In an interview with iTnews today, chief executive Ravi Bhatia ended almost two months of speculation over the causes by laying out a chain reaction of events that led to the failure.
Bhatia told iTnews that external power to the data centre was throttled due to the extreme weather conditions in Melbourne.
"The severe weather conditions imposed exceptional demand on the public grid and our captive diesel generation capacity," Bhatia said.
"In this period, the power supplier had reduced the data centre substation capacity significantly below our customary load without informing us and without prior notice."
The extreme weather also meant power demands on the centre were higher than normal.
Customer and plant demand on the now-reduced power supply pushed ambient temperatures in the centre beyond its design limitations, according to Bhatia.
Generator capacity also declined because of the higher-than-usual temperatures.
"A sequence of events happened. The high-tension fuses [in the substation] went and the diesel generators started against a heavy load," Bhatia explained.
"The windings in the generator were already hot from the higher ambient temperature so the thermistors tripped and cut in to protect the generator from blowing up."
The tripping of both the external and back-up power supplies appears to be the primary reason for the outage.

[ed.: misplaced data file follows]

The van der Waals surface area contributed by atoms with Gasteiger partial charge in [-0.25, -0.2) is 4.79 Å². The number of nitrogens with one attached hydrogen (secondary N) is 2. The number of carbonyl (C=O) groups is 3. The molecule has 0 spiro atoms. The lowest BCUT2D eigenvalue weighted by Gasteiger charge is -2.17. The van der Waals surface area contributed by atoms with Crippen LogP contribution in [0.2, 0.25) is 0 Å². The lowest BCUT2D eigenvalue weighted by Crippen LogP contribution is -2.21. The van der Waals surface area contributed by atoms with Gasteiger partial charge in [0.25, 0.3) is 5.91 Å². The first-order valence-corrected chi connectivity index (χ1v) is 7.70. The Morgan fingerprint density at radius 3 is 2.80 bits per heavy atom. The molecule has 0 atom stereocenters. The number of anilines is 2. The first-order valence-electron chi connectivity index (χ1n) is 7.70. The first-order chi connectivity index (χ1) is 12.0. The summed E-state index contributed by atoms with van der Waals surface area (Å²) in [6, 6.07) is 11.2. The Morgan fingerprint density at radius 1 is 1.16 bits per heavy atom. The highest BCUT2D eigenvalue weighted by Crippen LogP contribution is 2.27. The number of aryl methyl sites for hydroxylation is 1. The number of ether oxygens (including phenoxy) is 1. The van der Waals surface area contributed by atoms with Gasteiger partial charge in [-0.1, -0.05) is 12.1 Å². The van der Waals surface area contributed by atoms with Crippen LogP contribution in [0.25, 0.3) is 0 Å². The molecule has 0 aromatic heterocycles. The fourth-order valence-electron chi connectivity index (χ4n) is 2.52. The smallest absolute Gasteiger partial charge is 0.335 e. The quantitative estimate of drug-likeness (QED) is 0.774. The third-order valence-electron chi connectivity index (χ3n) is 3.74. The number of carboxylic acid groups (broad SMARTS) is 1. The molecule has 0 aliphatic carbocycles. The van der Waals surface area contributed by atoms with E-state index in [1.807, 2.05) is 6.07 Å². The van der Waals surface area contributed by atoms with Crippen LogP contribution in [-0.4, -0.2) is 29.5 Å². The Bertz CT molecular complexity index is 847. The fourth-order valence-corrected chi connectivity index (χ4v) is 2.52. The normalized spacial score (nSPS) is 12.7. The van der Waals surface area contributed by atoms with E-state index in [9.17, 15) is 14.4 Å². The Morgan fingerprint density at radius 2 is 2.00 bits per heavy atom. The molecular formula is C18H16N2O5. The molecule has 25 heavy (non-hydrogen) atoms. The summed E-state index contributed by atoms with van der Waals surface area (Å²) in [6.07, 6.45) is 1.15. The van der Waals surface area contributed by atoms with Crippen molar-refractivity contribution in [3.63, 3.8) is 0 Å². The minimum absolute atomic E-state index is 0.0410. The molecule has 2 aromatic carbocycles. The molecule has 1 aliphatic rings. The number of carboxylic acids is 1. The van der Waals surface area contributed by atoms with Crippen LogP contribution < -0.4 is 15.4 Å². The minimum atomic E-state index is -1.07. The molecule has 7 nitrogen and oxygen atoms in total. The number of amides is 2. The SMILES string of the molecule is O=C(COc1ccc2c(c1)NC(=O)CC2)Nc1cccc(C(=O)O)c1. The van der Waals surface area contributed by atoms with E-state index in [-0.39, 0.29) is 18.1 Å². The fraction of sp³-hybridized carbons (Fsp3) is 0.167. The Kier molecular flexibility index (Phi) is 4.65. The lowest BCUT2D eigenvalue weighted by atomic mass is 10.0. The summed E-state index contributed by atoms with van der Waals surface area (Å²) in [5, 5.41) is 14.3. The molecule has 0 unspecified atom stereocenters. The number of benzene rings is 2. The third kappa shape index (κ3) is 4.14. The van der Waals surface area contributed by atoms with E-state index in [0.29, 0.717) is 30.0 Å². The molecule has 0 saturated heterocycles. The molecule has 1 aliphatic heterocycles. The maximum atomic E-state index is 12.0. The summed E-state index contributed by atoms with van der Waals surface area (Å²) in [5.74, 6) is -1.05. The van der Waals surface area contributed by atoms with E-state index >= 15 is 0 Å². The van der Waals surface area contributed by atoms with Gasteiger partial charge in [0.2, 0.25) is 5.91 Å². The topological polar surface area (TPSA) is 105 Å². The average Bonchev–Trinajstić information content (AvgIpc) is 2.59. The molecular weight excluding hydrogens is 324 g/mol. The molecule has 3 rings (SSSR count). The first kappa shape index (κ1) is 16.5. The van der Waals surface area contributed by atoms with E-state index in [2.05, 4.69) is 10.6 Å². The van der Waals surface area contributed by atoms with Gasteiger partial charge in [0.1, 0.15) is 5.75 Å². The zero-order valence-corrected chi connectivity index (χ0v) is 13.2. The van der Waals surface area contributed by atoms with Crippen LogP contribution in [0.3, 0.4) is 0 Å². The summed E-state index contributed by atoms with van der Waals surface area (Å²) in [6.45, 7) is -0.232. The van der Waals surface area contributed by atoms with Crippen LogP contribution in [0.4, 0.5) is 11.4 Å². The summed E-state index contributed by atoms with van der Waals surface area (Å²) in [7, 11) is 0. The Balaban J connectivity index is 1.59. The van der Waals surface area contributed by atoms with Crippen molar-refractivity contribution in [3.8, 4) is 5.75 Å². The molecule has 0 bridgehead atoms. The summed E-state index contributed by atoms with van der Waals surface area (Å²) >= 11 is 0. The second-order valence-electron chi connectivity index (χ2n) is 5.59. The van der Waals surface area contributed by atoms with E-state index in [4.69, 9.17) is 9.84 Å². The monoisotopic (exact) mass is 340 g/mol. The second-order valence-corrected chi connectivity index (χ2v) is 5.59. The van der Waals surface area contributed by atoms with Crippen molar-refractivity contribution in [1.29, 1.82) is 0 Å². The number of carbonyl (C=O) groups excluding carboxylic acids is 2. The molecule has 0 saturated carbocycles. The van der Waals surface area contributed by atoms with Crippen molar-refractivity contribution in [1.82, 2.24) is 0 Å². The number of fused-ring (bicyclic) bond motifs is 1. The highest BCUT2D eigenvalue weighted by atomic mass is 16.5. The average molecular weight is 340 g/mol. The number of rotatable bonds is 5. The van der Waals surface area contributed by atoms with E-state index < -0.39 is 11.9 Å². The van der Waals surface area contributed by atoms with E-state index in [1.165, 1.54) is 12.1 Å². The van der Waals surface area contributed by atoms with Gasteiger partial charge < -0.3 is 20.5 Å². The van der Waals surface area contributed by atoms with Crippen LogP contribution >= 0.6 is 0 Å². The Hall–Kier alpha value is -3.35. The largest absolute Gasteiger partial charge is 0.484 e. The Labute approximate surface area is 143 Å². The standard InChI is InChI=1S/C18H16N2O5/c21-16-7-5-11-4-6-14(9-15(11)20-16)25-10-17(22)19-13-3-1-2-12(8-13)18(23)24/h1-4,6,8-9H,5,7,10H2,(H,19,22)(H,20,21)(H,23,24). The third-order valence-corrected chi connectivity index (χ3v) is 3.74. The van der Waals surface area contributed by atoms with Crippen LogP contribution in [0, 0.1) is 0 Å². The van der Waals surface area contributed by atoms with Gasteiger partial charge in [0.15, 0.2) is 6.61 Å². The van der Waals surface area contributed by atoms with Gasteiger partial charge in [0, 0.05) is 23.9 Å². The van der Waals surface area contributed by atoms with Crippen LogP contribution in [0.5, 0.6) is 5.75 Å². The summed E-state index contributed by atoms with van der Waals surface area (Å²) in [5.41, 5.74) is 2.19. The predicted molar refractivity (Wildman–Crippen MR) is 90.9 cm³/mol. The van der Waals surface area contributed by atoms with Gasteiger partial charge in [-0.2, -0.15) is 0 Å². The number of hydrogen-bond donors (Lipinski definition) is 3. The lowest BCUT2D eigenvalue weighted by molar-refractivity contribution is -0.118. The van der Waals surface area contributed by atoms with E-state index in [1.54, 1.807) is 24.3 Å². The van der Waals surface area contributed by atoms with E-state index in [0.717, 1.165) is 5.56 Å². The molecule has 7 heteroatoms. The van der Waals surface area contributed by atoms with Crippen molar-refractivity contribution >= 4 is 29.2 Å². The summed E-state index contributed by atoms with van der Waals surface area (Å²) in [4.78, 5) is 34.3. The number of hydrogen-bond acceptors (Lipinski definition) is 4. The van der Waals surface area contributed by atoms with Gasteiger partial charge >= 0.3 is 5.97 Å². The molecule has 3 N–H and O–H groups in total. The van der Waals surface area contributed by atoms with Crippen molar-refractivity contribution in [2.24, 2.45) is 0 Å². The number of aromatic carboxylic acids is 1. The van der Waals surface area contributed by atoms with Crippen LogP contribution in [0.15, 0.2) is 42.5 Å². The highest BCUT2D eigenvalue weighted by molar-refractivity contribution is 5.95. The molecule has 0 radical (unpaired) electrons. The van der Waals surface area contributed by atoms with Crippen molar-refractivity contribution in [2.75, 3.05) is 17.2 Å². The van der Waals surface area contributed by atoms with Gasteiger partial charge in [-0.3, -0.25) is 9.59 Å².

Bhatia has confirmed that Primus had one diesel generator at the time of the failure.
It has since put in a second diesel genset at the 55 King Street site.
At the time of the failure, the number of generators on-site was a significant source of debate among customers.
Primus has also distributed some of the load from the centre to its new data centre located across the road.
This site includes an additional three diesel generators for backup power supplies.
Bhatia said the new genset [generator] redundancy will enable the centres to cope at ambient temperatures exceeding 50°C.
"Melbourne Internet Data Centre has operated with an excellent record over the last five years with availability exceeding 99.99 per cent," Bhatia said.
"The incident in February is unusual."